Editor’s Note: Today’s post is from Nancy Roberts. Nancy is the founder of Business Inclusivity, a social enterprise that provides diversity and inclusion consultancy and executive coaching. She has worked in the publishing industry for over 20 years in a variety of production, operations and consultancy roles.
A few days ago, Phill Jones described how talking about diversity involves personal risk. As a white, public-school educated woman who has had senior level roles in prestigious organizations, I too feel a little self-conscious setting myself up to talk about exclusion and privilege. However, I strongly believe that those with the power in society can wield that power to bring about important change. Asking those without privilege to “lean in” and create solutions to a problem not of their making is not only unfair but is also arguably much less likely to succeed.
That’s the reason I started Business Inclusivity, and the reason I have been so encouraged by the industry’s growing desire to talk about and address these issues. A year ago, when I first started out, it was seen as a non-issue; now I am regularly invited to talk about the subject and advise publishers on how to take action to bring diversity and inclusion into their workplaces and boardrooms. By way of testament to the growing interest in the issue, a couple of weeks ago, I found myself dashing across London to judge a PA International Excellence Diversity Award and then back to the conference to continue our workshops. This marks a real sea change in attitudes towards diversity and inclusion in our community and suggests there is now a positive agenda for change.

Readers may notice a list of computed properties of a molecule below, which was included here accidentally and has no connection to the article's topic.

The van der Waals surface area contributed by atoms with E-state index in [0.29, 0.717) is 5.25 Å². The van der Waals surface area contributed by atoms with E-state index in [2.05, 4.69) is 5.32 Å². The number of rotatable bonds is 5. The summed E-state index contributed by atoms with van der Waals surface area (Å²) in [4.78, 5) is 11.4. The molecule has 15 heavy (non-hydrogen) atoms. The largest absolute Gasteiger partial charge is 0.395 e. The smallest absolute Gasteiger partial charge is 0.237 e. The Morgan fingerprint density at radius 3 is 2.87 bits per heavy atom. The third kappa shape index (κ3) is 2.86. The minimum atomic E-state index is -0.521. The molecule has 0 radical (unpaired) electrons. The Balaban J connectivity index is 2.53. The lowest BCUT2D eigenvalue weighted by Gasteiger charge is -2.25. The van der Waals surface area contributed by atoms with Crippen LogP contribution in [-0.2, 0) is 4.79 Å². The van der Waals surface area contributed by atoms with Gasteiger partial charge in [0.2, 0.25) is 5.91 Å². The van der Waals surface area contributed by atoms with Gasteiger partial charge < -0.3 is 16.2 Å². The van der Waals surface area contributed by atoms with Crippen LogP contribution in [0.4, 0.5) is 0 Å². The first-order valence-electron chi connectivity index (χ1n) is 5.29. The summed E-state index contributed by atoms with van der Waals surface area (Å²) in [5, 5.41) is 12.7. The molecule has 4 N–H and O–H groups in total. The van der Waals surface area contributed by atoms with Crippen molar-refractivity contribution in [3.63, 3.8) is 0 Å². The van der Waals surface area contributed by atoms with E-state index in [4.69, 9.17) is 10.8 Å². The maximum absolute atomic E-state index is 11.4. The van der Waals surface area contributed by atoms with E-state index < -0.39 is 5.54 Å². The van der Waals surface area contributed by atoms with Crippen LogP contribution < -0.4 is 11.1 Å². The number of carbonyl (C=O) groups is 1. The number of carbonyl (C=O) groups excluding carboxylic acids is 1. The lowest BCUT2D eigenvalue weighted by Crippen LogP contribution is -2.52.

During the course of our workshops, we undertook a range of exercises, starting with a look at the career journey of a potential future employee. By exploring some fictional candidates with experiences and backgrounds different to those that have traditionally filled our ranks, we examined how they might become aware of the industry, how we could appeal to them to join it, how we can retain their talents, and how to enable them to advance. Essentially, we looked at the end-to-end process of attraction, recruitment, selection, retention, and development.
Having identified a number of issues that cause us to struggle to develop diverse talent, we then looked at the channels and strategies we could use to reach these communities. Bearing in mind that, according to The Reading Agency, 36% of UK adults don’t read for pleasure, rising to 44% of young people (aged 16 to 24), how then do we expose the industry, make clear what we do, and present ourselves as a realistic and viable career option? How do you reach out to social media when those you wish to reach are highly unlikely to follow any publishers or other influencers in our field?
Following on from this, we explored interviewing and selection, and how a diverse workplace needs to take proactive action to be more inclusive so that everyone has equality of opportunity and the chance to succeed.
Out of all these discussions, a wide range of suggestions and ideas was generated. Here are a few of my favorites:
- Rethink where we advertise – not just using mainstream media and industry publications, but local press, colleges and general recruitment sites such as Indeed, as well as those universities that do not offer publishing degrees